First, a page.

WEB surfers hooked on their laptops develop brain damage which is almost identical to cocaine junkies and alcoholics, according to new findings.
Researchers compared the neural scans of young people diagnosed with "internet addiction disorder" with those of their non-web addicted peers and found damage to the white matter fibres connecting the emotional processing, attention and decision making parts of the brain.
The impairments mirrored those found in alcohol and cocaine users.
The scientists in China said the study could help develop a treatment, although they admitted they do not know whether the changes to the brain are the cause or consequence of internet addiction.
An un-named researcher quoted in China's Public Library of Science One journal said: “The findings suggest that white matter integrity may serve as a potential new treatment target in internet addiction disorder.”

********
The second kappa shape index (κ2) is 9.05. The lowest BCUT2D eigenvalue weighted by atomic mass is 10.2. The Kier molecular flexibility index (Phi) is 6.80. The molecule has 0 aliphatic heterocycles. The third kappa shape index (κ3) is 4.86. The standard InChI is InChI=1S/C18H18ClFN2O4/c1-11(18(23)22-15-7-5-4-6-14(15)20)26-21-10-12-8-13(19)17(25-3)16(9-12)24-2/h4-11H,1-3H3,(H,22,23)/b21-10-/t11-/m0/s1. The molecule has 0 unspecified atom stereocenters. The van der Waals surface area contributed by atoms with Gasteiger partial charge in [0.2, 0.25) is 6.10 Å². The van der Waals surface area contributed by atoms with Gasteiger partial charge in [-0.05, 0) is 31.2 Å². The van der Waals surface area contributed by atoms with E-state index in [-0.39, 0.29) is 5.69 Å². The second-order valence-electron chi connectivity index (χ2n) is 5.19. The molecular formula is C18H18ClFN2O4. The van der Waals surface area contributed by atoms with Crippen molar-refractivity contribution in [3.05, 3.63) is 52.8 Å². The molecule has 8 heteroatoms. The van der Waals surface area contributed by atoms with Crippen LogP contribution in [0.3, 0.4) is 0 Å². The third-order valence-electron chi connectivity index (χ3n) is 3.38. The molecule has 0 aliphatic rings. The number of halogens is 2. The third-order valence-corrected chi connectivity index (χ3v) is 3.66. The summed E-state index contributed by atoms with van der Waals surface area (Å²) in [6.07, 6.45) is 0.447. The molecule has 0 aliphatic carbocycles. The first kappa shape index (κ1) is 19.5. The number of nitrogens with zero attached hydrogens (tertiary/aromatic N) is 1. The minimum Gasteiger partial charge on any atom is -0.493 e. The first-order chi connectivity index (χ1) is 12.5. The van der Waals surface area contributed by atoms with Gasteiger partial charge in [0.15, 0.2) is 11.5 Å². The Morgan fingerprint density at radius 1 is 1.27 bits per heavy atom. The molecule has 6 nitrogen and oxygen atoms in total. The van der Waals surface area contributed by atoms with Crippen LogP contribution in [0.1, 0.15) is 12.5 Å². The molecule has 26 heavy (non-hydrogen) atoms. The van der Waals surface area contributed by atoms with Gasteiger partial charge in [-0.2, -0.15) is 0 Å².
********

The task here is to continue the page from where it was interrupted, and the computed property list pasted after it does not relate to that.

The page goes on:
Henrietta Bowden Jones, consultant psychiatrist at Imperial College, London, who runs Britain's only NHS clinic for internet addicts, said: “The majority of people we see with serious internet addiction are gamers – people who spend long hours in roles in various games that cause them to disregard their obligations.
“I have seen people who stopped attending university lectures, failed their degrees or their marriages broke down because they were unable to emotionally connect with anything outside the game.”